The fatal poisoning of a rescue dog used to find survivors in an quake that hit the town of Amatrice, Italy, is sparking calls for tougher penalties against such attacks.
Kaos, a German shepherd, and his owner Fabiano Ettore were among the first to arrive at the hilltop town of Armatrice in central Italy after a 6.2 magnitude natural disaster caused untold devastation.
Kaos was deployed in Amatrice, a town destroyed by a 2016 quake, to sniff out survivors and bodies.
Ettore found his poisoned body in the garden of their home in Sant'Eusanio Forconese, a town in L'Aquila province, on Saturday. It was not immediately clear how Kaos was poisoned or whether it was intentional, but police have opened an investigation, the Guardian reported.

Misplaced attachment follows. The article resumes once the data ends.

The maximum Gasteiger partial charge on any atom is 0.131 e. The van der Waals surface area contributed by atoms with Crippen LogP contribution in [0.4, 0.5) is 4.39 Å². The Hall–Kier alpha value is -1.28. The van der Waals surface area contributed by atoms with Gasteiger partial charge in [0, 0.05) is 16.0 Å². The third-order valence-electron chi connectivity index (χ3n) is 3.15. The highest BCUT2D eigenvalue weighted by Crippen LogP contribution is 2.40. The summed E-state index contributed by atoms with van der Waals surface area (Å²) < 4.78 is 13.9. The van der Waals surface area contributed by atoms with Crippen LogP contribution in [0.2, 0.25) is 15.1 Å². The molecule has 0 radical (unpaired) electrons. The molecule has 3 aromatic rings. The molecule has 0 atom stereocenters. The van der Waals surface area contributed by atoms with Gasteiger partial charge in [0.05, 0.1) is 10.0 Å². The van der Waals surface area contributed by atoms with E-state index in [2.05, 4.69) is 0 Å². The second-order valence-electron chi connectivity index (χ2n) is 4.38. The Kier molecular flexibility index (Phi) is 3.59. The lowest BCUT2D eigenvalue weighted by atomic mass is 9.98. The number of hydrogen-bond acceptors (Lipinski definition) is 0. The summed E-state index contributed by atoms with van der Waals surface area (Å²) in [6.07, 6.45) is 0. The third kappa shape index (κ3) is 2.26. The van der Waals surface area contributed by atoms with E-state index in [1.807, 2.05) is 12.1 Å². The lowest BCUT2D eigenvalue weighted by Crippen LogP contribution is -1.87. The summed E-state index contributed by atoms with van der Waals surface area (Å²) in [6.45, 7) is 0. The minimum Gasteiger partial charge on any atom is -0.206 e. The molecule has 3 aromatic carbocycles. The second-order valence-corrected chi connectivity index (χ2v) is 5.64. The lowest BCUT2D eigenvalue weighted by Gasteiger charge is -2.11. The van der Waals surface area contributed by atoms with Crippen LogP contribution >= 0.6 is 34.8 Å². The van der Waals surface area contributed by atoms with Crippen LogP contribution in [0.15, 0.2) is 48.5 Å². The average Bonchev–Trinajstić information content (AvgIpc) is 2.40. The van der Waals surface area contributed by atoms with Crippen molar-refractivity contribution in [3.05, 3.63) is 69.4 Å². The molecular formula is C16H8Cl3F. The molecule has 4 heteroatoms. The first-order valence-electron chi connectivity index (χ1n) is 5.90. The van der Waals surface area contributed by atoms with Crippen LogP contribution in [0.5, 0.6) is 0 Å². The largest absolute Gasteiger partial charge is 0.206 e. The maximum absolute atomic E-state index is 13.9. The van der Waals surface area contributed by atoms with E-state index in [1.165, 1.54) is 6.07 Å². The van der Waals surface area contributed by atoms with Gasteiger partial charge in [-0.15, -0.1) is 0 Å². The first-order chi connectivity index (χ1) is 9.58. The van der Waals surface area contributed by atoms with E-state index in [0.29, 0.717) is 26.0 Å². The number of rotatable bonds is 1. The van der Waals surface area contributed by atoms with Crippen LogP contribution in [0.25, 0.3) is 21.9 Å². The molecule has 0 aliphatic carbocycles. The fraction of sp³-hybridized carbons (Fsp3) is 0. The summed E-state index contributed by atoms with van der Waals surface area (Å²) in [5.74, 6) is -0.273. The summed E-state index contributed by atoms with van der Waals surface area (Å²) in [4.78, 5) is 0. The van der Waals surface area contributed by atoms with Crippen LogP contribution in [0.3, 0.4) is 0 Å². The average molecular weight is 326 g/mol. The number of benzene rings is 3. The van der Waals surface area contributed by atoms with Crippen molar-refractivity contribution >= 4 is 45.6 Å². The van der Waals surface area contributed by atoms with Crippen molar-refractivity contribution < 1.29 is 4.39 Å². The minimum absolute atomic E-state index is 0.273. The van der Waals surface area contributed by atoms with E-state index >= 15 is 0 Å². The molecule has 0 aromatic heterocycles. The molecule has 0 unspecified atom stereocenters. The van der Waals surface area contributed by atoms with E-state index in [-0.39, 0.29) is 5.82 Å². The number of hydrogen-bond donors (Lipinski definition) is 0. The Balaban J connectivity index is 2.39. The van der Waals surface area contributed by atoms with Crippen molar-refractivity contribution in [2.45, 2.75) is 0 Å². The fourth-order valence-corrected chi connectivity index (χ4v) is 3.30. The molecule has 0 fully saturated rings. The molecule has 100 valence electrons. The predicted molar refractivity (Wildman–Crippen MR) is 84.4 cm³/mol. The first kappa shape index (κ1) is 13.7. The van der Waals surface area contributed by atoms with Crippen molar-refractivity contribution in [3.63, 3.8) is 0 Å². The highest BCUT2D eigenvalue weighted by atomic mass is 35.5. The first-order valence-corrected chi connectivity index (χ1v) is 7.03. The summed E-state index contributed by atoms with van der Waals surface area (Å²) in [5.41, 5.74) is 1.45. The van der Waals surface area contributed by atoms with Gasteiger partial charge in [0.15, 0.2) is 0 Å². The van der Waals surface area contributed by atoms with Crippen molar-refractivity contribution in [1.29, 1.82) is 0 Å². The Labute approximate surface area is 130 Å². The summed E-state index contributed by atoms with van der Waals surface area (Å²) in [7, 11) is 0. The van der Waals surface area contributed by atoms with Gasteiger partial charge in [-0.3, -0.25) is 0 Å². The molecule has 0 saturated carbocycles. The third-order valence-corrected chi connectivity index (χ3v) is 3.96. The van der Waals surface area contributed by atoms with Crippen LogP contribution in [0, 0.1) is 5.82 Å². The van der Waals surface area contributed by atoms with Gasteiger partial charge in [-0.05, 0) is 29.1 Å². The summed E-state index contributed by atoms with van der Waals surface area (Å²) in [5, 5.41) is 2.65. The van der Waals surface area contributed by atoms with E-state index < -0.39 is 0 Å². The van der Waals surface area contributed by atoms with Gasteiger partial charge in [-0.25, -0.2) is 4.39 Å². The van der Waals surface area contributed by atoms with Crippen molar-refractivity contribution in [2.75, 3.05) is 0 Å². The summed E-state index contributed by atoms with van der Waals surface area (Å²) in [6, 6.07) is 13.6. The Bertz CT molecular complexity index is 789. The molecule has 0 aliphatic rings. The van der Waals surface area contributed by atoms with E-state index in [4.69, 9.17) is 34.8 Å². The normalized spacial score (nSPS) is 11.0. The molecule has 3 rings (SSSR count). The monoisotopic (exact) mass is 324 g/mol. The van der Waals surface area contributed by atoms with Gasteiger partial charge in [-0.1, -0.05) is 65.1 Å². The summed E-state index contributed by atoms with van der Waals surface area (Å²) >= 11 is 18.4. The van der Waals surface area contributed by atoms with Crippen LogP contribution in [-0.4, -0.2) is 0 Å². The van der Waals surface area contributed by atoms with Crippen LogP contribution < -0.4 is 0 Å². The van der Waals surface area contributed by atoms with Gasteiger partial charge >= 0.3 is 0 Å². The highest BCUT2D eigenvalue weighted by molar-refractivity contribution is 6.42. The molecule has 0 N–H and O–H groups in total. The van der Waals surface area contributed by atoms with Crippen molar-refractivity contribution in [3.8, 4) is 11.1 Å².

Fabiano Ettore, the dog's owner, said: "I have no words". "I can't understand such a awful act".
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Lawmaker Michela Brambilla, who proposed a similar law earlier this year, told the Associated Press that she hopes Kaos' death will hasten the process. "He was alive at least until two o'clock in the morning, as I heard him bark".
Fabiano said that the death of Kaos has left an "unbridgeable void".
Animalisti Italiani Onlus wrote about the death on Facebook: "Kaos saved humans risking his life, those same cowardly humans who poisoned him while he was in the garden of his house". A 2014 study by Italian researchers examined diagnostic data of 870 dogs in Rome and found that poisoning was the second-most-common cause of death for dogs, with more than 17 percent of them dying from consuming toxic materials. Three cabinet ministers also joined the call for a crackdown.
Ilaria Fontana, a politician with the Five Star Movement, which is governing Italy alongside the far-right League, said: "We will find those responsible".